In about 20 years as a cyclist, Iâ€™ve owned five pairs of shoes: Diadora, Carnac, Time, Specializedâ€”and now the Giro Prolight SLX. My first three pairs all used three Velcro straps to secure my feet, and my brief detour from the concept (two straps and a buckle) left me underwhelmed. Buckles break, gunk-up, strip, and flat-out fail. Some of them use protruding bolts thatâ€”if your footâ€™s shaped just rightâ€”can press painfully against bones or protrusions. And while, Velcro does indeed have the potential to wear out over time, thereâ€™s much less of a chance that your strap will snap in the middle of a centuryâ€”and if it does, youâ€™ve got (hopefully) two more to get you home.
So given my foot fastening preferences, I was eager to try the Prolight SLX and its three Velcro straps. Anatomically placed at key points across your foot to provide maximum comfort and stability, the SLXâ€™s straps produce a fit that feels as if your foot is being hugged by the shoeâ€”not strapped into it. And in cases when I did feel the need to cinch down for even more support (before a climb or a town line sprint), the straps were easy to grab, pull, and refasten.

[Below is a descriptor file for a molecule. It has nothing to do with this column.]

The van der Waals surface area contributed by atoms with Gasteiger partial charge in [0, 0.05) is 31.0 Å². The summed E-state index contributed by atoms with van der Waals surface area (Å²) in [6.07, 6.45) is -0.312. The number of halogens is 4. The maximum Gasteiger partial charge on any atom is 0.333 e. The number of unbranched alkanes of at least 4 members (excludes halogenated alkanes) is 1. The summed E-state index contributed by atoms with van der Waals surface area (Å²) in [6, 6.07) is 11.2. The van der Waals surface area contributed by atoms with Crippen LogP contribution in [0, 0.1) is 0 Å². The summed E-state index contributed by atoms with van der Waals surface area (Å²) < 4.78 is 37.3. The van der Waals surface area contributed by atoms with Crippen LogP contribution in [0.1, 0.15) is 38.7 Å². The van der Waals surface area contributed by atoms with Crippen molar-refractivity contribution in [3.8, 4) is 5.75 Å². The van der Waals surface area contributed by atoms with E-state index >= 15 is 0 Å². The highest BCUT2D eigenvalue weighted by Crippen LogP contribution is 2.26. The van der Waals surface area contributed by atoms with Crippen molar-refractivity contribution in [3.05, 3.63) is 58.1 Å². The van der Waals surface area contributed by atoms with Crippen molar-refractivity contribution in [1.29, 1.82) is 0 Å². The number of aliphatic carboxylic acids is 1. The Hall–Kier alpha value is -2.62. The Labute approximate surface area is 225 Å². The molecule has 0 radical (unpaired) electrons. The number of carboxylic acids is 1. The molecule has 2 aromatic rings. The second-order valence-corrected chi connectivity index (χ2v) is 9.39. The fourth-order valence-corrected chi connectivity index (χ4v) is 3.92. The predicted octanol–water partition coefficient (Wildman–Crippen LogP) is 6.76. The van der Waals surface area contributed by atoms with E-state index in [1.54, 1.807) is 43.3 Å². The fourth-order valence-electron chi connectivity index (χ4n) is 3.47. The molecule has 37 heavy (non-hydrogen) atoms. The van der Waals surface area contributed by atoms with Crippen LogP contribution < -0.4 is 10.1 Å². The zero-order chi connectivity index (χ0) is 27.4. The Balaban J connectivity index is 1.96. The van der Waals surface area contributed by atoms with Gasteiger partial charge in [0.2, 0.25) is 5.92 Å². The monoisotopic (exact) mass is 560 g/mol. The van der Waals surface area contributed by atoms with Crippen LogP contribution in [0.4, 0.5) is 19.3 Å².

But the straps arenâ€™t even the sexist part of the shoeâ€”that title goes to Eastonâ€™s EC90 carbon fiber sole. High-modulus carbon allowed Easton to design a sole only 6.5-mm thick, making it light, but also as stiff as anything youâ€™ve ever riddenâ€”if not more so. On my first ride I was impressed by how efficiently power was transferred from my legs to the pedals. It felt as if the shoes were propelling me forwardâ€”especially when climbing out of the saddleâ€”a sensation similar to riding with a nice, stiff set of wheels. Titanium bolts complete the package, shaving a few more precious grams. Accessories include a shoe bag and a SuperNatural Fit footbed kit with customizable arch supports and insoles (a tremendous value).
Pros: Velcro straps and Eastonâ€™s EC90 sole produce the perfect blend of comfort and performance. And thereâ€™s nothing quite like white shoes (they come in black as well).
Peeves: The thinness of the sole means you might have to readjust your saddle height after making the switch. While PRO, white certainly loses some luster after a wet ride or two.